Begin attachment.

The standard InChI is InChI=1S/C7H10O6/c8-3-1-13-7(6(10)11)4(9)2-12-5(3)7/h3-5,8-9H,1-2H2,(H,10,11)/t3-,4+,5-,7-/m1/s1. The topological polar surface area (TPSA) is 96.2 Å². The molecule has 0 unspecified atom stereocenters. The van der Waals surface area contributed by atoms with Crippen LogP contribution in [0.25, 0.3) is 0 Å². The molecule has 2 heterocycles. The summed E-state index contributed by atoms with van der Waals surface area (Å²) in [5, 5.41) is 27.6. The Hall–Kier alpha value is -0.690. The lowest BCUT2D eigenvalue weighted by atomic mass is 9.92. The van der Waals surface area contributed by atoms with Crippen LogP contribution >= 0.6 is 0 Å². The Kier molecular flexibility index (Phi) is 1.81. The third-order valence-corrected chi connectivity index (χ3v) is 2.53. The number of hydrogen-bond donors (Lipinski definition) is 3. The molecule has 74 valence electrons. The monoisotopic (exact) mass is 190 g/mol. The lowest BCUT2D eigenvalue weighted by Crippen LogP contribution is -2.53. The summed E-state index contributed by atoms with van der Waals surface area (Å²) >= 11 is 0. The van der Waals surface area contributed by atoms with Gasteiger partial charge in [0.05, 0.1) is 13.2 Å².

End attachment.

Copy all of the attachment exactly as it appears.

The standard InChI is InChI=1S/C7H10O6/c8-3-1-13-7(6(10)11)4(9)2-12-5(3)7/h3-5,8-9H,1-2H2,(H,10,11)/t3-,4+,5-,7-/m1/s1. The topological polar surface area (TPSA) is 96.2 Å². The molecule has 0 unspecified atom stereocenters. The van der Waals surface area contributed by atoms with Crippen LogP contribution in [0.25, 0.3) is 0 Å². The molecule has 2 heterocycles. The summed E-state index contributed by atoms with van der Waals surface area (Å²) in [5, 5.41) is 27.6. The Hall–Kier alpha value is -0.690. The lowest BCUT2D eigenvalue weighted by atomic mass is 9.92. The van der Waals surface area contributed by atoms with Crippen LogP contribution >= 0.6 is 0 Å². The Kier molecular flexibility index (Phi) is 1.81. The third-order valence-corrected chi connectivity index (χ3v) is 2.53. The number of hydrogen-bond donors (Lipinski definition) is 3. The molecule has 74 valence electrons. The monoisotopic (exact) mass is 190 g/mol. The lowest BCUT2D eigenvalue weighted by Crippen LogP contribution is -2.53. The summed E-state index contributed by atoms with van der Waals surface area (Å²) >= 11 is 0. The van der Waals surface area contributed by atoms with Gasteiger partial charge in [0.05, 0.1) is 13.2 Å².